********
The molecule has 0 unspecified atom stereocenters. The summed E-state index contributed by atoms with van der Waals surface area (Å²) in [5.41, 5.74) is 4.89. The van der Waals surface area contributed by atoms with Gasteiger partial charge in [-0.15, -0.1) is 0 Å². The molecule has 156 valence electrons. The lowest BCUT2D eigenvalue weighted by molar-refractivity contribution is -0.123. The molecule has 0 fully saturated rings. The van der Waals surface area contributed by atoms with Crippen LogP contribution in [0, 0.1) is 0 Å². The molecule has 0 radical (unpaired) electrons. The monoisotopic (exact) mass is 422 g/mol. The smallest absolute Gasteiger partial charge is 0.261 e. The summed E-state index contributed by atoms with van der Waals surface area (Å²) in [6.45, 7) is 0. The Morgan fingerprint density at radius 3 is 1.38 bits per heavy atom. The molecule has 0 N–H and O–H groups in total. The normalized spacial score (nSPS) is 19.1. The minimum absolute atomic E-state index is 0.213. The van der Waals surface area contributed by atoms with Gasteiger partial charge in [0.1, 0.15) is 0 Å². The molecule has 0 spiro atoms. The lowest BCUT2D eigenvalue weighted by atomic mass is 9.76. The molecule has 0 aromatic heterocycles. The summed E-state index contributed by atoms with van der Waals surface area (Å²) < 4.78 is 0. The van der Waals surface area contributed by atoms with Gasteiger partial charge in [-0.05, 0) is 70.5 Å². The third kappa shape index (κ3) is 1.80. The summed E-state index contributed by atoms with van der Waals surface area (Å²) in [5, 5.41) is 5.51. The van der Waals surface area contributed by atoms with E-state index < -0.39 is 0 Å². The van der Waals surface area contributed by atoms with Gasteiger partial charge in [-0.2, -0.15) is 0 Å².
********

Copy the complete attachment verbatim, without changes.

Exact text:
The molecule has 0 unspecified atom stereocenters. The summed E-state index contributed by atoms with van der Waals surface area (Å²) in [5.41, 5.74) is 4.89. The van der Waals surface area contributed by atoms with Gasteiger partial charge in [-0.15, -0.1) is 0 Å². The molecule has 156 valence electrons. The lowest BCUT2D eigenvalue weighted by molar-refractivity contribution is -0.123. The molecule has 0 fully saturated rings. The van der Waals surface area contributed by atoms with Crippen LogP contribution in [0, 0.1) is 0 Å². The molecule has 0 radical (unpaired) electrons. The monoisotopic (exact) mass is 422 g/mol. The smallest absolute Gasteiger partial charge is 0.261 e. The summed E-state index contributed by atoms with van der Waals surface area (Å²) in [6.45, 7) is 0. The Morgan fingerprint density at radius 3 is 1.38 bits per heavy atom. The molecule has 0 N–H and O–H groups in total. The normalized spacial score (nSPS) is 19.1. The minimum absolute atomic E-state index is 0.213. The van der Waals surface area contributed by atoms with Gasteiger partial charge in [0.1, 0.15) is 0 Å². The molecule has 0 spiro atoms. The lowest BCUT2D eigenvalue weighted by atomic mass is 9.76. The molecule has 0 aromatic heterocycles. The summed E-state index contributed by atoms with van der Waals surface area (Å²) < 4.78 is 0. The van der Waals surface area contributed by atoms with Gasteiger partial charge in [-0.05, 0) is 70.5 Å². The third kappa shape index (κ3) is 1.80. The summed E-state index contributed by atoms with van der Waals surface area (Å²) in [5, 5.41) is 5.51. The van der Waals surface area contributed by atoms with E-state index < -0.39 is 0 Å². The van der Waals surface area contributed by atoms with Gasteiger partial charge in [-0.2, -0.15) is 0 Å².